Here’s where the lawsuits over Kobe Bryant’s helicopter crash stand now

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One year after the helicopter crash that killed NBA legend Kobe Bryant, his daughter Gianna and seven others, numerous lawsuits over the tragedy are slowly making their way through the courts.

At least 10 lawsuits have been filed since the chopper went down Jan. 26, 2020, in Calabasas, Calif., including wrongful deaths suits brought by widow Vanessa Bryant and other victim families — as well as a slew of cases related to deputies from the Los Angeles County Sheriff Department allegedly taking unsanctioned cell phone photos of the crash.

Here are all the lawsuits — and where they stand a year later:

Wrongful death suits

On Feb. 24, 2020, less than a month after the crash, Vanessa filed a suit against company Island Express Helicopters, Inc. and the estate of pilot Ara George Zobayan — who also perished in the crash — seeking millions in damages.

The Silorsky S-76B chopper — which was bringing the eight passengers, including 13-year-old Gianna, to Bryant’s facility for a game for the teen’s basketball team — went down into a hillside after flying at 180 miles per hour through thick fog.

Vanessa alleged that Zobayan was negligent for not seeking adequate weather data and not canceling the flight when he learned of the conditions. A rep with Island Express at the time called the incident a “tragic accident” but declined to comment further on pending litigation.

Three other victim families joined Vanessa in filing wrongful death suits in April against Island Express.

The family of former college baseball coach John Altobelli, his wife Keri and their daughter Alyssa — who was on Gianna’s team — also filed suits. The families of girls basketball coach Christina Mauser and Sarah Chester and her 13-year-old daughter Payton sued as well.

In August, Island Express filed its own counterclaims against two air traffic controllers claiming they made a series of errors that led Zobayan to crash. The Federal Aviation Administration at the time declined to comment on pending litigation.

The wrongful death lawsuits are still pending and have been stalled by a series of procedural issues, including that they were transferred from state to federal court.

Cellphone photos scandal

Meanwhile, Vanessa and the victim families also filed lawsuits alleging that eight deputies in the L.A. County Sheriff’s office took pictures of victims’ remains, as well as the crash site, and then shared them with others. One deputy is even alleged to have shown the graphic pics at a bar in Norwalk.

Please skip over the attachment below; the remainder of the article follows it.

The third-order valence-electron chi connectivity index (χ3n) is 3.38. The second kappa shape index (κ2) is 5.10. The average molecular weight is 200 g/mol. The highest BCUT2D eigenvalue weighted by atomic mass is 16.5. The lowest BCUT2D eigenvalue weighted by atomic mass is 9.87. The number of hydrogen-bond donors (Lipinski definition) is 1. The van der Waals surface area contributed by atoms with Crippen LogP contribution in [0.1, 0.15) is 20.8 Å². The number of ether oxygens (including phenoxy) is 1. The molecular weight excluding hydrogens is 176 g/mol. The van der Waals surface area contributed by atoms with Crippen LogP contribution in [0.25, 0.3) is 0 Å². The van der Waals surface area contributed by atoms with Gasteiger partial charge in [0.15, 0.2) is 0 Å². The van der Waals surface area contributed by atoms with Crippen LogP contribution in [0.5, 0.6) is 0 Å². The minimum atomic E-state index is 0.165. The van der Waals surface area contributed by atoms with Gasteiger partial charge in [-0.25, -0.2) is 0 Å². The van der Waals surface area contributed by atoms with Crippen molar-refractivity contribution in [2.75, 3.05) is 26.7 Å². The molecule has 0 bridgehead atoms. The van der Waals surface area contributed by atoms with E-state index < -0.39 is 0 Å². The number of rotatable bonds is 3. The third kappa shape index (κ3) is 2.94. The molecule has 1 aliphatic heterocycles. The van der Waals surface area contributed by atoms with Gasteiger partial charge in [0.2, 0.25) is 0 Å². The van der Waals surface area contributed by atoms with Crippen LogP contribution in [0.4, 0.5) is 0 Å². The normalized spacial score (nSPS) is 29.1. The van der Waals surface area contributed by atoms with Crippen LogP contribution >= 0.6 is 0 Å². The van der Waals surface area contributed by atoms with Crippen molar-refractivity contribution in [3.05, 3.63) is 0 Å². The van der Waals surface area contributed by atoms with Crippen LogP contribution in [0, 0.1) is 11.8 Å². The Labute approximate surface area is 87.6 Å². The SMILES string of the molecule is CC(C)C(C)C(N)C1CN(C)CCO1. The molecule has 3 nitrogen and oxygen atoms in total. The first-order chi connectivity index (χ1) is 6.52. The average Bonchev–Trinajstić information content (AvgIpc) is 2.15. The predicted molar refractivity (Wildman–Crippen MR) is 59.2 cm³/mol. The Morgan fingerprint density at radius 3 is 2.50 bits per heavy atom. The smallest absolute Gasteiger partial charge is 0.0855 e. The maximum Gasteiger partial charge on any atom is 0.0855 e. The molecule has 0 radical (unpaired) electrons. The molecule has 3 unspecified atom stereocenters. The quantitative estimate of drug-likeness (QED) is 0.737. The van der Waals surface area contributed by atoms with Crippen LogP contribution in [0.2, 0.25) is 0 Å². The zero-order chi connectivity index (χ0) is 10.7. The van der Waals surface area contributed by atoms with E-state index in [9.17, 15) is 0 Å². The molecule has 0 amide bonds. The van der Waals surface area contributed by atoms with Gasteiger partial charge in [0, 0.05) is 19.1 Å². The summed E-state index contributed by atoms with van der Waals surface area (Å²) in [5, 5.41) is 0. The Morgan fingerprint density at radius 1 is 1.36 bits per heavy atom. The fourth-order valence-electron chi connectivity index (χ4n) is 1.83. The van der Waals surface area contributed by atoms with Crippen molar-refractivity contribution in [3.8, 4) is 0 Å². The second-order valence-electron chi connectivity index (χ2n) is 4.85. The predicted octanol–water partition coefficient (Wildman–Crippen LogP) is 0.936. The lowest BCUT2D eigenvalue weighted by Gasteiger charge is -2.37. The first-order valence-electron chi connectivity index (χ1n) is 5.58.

Vanessa’s September lawsuit alleged the photos were an invasion of privacy and that she lived in fear that she and her kids would one day see the horrific pictures online.

Her suit also criticized the way that L.A. County Sheriff Alex Villanueva allegedly secured the crash site and handled his deputies afterward, merely ordering them to delete the photos in an attempt to “cover up” the scandal.

The situation prompted California to pass legislation in September making it a misdemeanor for first responders to take unauthorized photos of the deceased at crash sites or crime scenes.

Following the suits, the L.A. County Sheriff’s office declined to comment only noting that Villanueva helped to sponsor the legislation.

L.A. fire Captain Tony Imbrenda brought a retaliation lawsuit against L.A. County in November claiming that he was unfairly removed as the fire department spokesman for refusing to turn over his personal cellphone during the photo scandal.

Imbrenda claimed he and colleagues took photos of the scene as part of their jobs, as was routine, and that superiors didn’t tell him it wasn’t allowed nor was there any policy barring photography at emergencies. Still, his resulting demotion cut his pay in half and damaged his career prospects, he claimed.

The cases related to the photo scandal are also pending, but moving slightly faster than the wrongful death litigation — with evidence exchanges already underway between the parties.

Separately, Vanessa was sued by her own mother Sofia Laine in December.

Laine claimed that the former L.A. Lakers star had promised to take care of her indefinitely, but after his death, Vanessa didn’t hold up that commitment and even told her mom to move out of the home that Kobe let her live in.

Vanessa alleged the suit was an attempt to “extort” her family.

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